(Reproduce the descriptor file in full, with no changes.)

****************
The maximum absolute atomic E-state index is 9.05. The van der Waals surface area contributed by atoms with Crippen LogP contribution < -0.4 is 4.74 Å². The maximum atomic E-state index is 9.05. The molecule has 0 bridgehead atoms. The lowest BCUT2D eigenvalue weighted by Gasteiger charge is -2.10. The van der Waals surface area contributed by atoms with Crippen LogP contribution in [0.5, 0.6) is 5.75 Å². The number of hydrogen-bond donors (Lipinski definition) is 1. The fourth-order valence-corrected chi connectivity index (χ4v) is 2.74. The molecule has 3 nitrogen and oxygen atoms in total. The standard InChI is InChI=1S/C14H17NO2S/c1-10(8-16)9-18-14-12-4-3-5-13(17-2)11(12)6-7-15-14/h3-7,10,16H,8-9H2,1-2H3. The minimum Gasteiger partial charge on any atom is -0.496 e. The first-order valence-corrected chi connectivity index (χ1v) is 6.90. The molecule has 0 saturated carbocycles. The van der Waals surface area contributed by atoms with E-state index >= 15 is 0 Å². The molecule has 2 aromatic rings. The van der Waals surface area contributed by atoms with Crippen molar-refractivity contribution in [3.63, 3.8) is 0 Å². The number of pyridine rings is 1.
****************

The maximum absolute atomic E-state index is 9.05. The van der Waals surface area contributed by atoms with Crippen LogP contribution < -0.4 is 4.74 Å². The maximum atomic E-state index is 9.05. The molecule has 0 bridgehead atoms. The lowest BCUT2D eigenvalue weighted by Gasteiger charge is -2.10. The van der Waals surface area contributed by atoms with Crippen LogP contribution in [0.5, 0.6) is 5.75 Å². The number of hydrogen-bond donors (Lipinski definition) is 1. The fourth-order valence-corrected chi connectivity index (χ4v) is 2.74. The molecule has 3 nitrogen and oxygen atoms in total. The standard InChI is InChI=1S/C14H17NO2S/c1-10(8-16)9-18-14-12-4-3-5-13(17-2)11(12)6-7-15-14/h3-7,10,16H,8-9H2,1-2H3. The minimum Gasteiger partial charge on any atom is -0.496 e. The first-order valence-corrected chi connectivity index (χ1v) is 6.90. The molecule has 0 saturated carbocycles. The van der Waals surface area contributed by atoms with E-state index >= 15 is 0 Å². The molecule has 2 aromatic rings. The van der Waals surface area contributed by atoms with Crippen molar-refractivity contribution in [3.63, 3.8) is 0 Å². The number of pyridine rings is 1.